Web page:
The new Elon Musk master plan for Tesla reeks of overconfidence

Elon Musk’s updated master plan reeks of overconfidence. He envisions entire fleets of autonomous Tesla vehicles while missing recent sales targets by thousands of units. He wants to pump massive amounts of money into R&D for autonomous technologies and new types of vehicles, but the company is having trouble with bleeding warranty costs which are double the amount seen at Ford or GM. The lack of timeline details in the master plan was not well received by financial analysts and Tesla stock was down by 3 percent in the days after the announcement.

Thor’s purchase of Jayco is big merger in recreational vehicle sector during summer camping season

The market for recreational vehicles in America has been doing pretty well in recent years. A 2011 study sponsored by the Recreational Vehicle Industry Association (RVIA) pegs the number of households which own an RV at 8.9 million, a new high figure for RV ownership which is a full one million more households than was found in a 2005 study. The average age of ownership dropped by a year to 48 years with owners having a median income of $62,000. The strongest ownership growth was seen in the age range of 35 years to 54 years. RVIA shipping statistics for the first four months of 2015 show that RV shipments during the first quarter of that year reached more than 135,000 units among travel trailers, campers, motorhomes and towable RVs.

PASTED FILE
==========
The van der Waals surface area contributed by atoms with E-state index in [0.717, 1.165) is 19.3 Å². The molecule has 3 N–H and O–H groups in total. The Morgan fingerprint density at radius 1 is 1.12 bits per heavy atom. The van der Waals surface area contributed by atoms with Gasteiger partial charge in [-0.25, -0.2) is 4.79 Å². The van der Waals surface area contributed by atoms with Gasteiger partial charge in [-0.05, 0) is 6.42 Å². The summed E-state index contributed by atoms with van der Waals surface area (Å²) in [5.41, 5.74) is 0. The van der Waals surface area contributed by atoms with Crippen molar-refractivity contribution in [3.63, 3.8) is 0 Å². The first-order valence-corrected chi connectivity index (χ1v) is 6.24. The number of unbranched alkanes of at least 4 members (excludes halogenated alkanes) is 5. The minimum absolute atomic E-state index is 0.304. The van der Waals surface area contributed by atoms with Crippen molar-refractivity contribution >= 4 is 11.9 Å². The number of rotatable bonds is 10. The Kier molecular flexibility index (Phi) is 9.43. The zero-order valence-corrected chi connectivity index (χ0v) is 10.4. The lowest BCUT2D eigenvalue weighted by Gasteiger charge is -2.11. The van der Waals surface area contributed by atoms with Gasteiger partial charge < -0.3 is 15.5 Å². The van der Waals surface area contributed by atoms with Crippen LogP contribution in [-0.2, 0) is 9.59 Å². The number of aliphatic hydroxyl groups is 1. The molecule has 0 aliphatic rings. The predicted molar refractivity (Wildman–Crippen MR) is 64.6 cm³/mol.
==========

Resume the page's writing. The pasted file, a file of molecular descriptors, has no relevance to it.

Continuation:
Automakers Lead Silicon Valley in Self-Driving Car Development

The patent landscape for self-driving vehicles is also quickly expanding. As of 2013, patent applications related to this technology hit 2,500 per year. That rate is expected to increase. A lot of attention has been paid to the entry of major tech firms, including Google, thanks in part to eyebrow-raising technologies like their patent for an adhesive material for a car’s hood that is designed to “catch” a pedestrian who is inadvertently struck by an autonomous vehicle. But tech companies should expect plenty of competition. Despite reports that Silicon Valley tech giants are entering the autonomous vehicle race and risk upsetting the traditional market, a study from Thomson Reuters Intellectual Property and Science indicates that long-time automakers have taken the lead in autonomous vehicle development in terms of patents and patent applications.